Born November 12, 1924, in Paris and son of aeronaut Charles Dollfus, Audouin Dollfus built his first refracting telescope at the age of 14. Graduating with a degree in mathematical sciences and physics, he began his career at the Observatory of Paris-Meudon as a student of astronomer Bernard Lyot. At a time when astronomy was focusing on the deep sky, Dollfus turned to the study of the solar system, and became a worldwide expert on the subject. He created the Laboratory of Solar System Physics at Meudon, studying all planets, with special interest in Mars, Venus, Mercury, Saturn, and Jupiter. He also contributed to the study of the Sun by creating a coronograph that was used by many spacecraft missions. Dollfus led astronomical campaigns both at the Observatory of Meudon and the Pic-du-Midi Observatory. In 1966 he discovered Janus, the tenth satellite of Saturn. Asteroid 2451 Dollfus was named after him.
In 1955, Dollfus' analysis of lunar dust using polarimetry allowed him to deduce the basaltic nature of the lunar soil. As a result, NASA invited him to collaborate on the study of the Apollo 11 landing site and to provide expertise for the design of the astronauts' boots. He contributed to the analysis of the lunar samples returned by the Apollo program and to the studies of the martian soil in preparation for the Viking mission, which landed in 1976 on Mars. In addition to Apollo, he collaborated with NASA on the Ranger and the Venus Mariner programs, and contributed to the Soviet Mars-5 mission in 1973. An expert in planetary mapping, he created the International Center for Planetary Photography at Meudon.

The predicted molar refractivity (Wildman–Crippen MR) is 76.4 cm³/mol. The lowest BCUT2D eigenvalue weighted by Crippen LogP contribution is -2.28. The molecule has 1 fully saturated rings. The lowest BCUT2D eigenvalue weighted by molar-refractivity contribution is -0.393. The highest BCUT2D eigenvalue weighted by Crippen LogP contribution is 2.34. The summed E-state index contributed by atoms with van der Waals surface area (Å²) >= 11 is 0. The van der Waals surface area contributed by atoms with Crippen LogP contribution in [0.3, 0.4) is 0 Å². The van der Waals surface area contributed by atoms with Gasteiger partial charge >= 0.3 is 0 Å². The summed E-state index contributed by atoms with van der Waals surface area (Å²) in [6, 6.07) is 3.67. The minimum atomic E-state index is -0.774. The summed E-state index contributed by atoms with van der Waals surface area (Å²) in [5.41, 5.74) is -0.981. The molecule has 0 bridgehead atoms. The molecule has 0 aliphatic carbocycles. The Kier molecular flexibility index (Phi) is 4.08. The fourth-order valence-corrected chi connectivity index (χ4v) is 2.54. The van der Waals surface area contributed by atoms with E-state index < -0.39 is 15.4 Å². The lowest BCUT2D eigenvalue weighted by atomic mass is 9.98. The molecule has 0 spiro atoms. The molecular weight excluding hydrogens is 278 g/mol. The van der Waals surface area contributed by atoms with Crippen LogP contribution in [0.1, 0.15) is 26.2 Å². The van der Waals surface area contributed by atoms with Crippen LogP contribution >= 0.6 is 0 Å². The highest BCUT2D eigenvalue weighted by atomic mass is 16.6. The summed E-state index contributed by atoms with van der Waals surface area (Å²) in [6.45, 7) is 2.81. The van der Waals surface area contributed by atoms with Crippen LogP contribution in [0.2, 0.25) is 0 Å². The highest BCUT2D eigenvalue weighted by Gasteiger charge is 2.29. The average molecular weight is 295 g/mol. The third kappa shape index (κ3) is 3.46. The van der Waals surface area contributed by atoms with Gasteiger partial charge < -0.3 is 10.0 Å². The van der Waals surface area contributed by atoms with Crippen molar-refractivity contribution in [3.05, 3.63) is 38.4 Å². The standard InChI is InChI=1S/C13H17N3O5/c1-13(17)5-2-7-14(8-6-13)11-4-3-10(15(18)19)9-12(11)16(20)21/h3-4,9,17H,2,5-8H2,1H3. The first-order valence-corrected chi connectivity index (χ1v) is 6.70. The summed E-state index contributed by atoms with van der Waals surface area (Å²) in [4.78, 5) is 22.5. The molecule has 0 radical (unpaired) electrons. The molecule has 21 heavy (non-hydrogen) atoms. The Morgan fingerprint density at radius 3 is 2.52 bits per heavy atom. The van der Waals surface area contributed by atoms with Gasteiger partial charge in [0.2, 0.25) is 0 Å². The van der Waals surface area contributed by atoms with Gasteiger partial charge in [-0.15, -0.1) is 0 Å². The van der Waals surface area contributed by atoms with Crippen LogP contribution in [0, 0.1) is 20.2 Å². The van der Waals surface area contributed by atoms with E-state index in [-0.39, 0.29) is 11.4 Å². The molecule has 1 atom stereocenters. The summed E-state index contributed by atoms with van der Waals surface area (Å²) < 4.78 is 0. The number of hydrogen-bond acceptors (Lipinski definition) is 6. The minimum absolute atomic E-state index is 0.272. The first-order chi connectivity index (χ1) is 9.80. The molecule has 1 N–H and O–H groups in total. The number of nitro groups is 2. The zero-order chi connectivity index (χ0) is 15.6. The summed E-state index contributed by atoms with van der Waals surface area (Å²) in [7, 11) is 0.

Dollfus was a pioneer of space exploration through his practice of astronomy using balloons. Bringing together his two passions, astronomy and balloons, he designed prototypes that allowed him to take a telescope up to 6000 meters (19,700 feet) in the air. His most famous flight was that of April 24, 1959, when taking off from Villacoublay near Paris, he reached a height of 14,000 meters (45,920 feet), which remains the French record to this day. That day, he took to the air alone, in an airtight capsule suspended from 102 balloons, and opened the door to the study of astronomy from space. The data he collected during that flight allowed him to infer the existence of water on Mars.
Dollfus was also dedicated to passing on his passion for astronomy and never refused an opportunity to share his enthusiasm through lectures, debates, and talks to astronomy clubs. He mentored students in astronomy and planetary sciences, and many of these students are directly involved in planetary and space exploration today.
The Mars Institute's own Dr Pascal Lee was a student intern of Professor Dollfus's at the Observatory of Paris-Meudon. Together they published a scientific paper titled "Crystal Clouds in the Martian Atmosphere". "Audouin Dollfus was wonderful to be, and to work, with. He was an insightful scientist, an adventurous explorer, and a true visionary of space exploration" recalls Pascal Lee. "He knew how to think out of the box, and also had a delightful sense of humor".
Audouin Dollfus agreed to join the Mars Institute's Board of Advisors at the time of the Institute's creation, and has stayed on ever since.
The Mars Institute extends its warmest condolences to Professor Dollfus's family, colleagues, and friends, and to all those whose lives he touched. Audouin Dollfus will be missed, but he is leaving us with an inspiring legacy.